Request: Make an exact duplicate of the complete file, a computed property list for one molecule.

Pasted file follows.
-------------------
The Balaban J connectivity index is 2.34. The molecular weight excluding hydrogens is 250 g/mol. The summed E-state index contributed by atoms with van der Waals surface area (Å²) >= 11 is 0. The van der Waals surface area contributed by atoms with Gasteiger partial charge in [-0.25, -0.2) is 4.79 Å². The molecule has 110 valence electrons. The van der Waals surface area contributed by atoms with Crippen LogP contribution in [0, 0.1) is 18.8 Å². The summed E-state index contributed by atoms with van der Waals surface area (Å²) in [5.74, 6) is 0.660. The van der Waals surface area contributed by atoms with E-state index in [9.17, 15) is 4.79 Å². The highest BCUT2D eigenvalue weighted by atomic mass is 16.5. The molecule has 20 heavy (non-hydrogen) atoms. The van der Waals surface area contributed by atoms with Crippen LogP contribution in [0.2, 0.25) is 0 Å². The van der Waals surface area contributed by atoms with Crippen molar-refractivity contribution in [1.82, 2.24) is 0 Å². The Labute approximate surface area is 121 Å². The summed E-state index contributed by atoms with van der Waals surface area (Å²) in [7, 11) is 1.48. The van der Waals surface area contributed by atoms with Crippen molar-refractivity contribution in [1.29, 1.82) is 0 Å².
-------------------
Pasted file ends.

The Balaban J connectivity index is 2.34. The molecular weight excluding hydrogens is 250 g/mol. The summed E-state index contributed by atoms with van der Waals surface area (Å²) >= 11 is 0. The van der Waals surface area contributed by atoms with Gasteiger partial charge in [-0.25, -0.2) is 4.79 Å². The molecule has 110 valence electrons. The van der Waals surface area contributed by atoms with Crippen LogP contribution in [0, 0.1) is 18.8 Å². The summed E-state index contributed by atoms with van der Waals surface area (Å²) in [5.74, 6) is 0.660. The van der Waals surface area contributed by atoms with E-state index in [9.17, 15) is 4.79 Å². The highest BCUT2D eigenvalue weighted by atomic mass is 16.5. The molecule has 20 heavy (non-hydrogen) atoms. The van der Waals surface area contributed by atoms with Crippen LogP contribution in [0.2, 0.25) is 0 Å². The van der Waals surface area contributed by atoms with Crippen molar-refractivity contribution in [1.82, 2.24) is 0 Å². The Labute approximate surface area is 121 Å². The summed E-state index contributed by atoms with van der Waals surface area (Å²) in [7, 11) is 1.48. The van der Waals surface area contributed by atoms with Crippen molar-refractivity contribution in [1.29, 1.82) is 0 Å².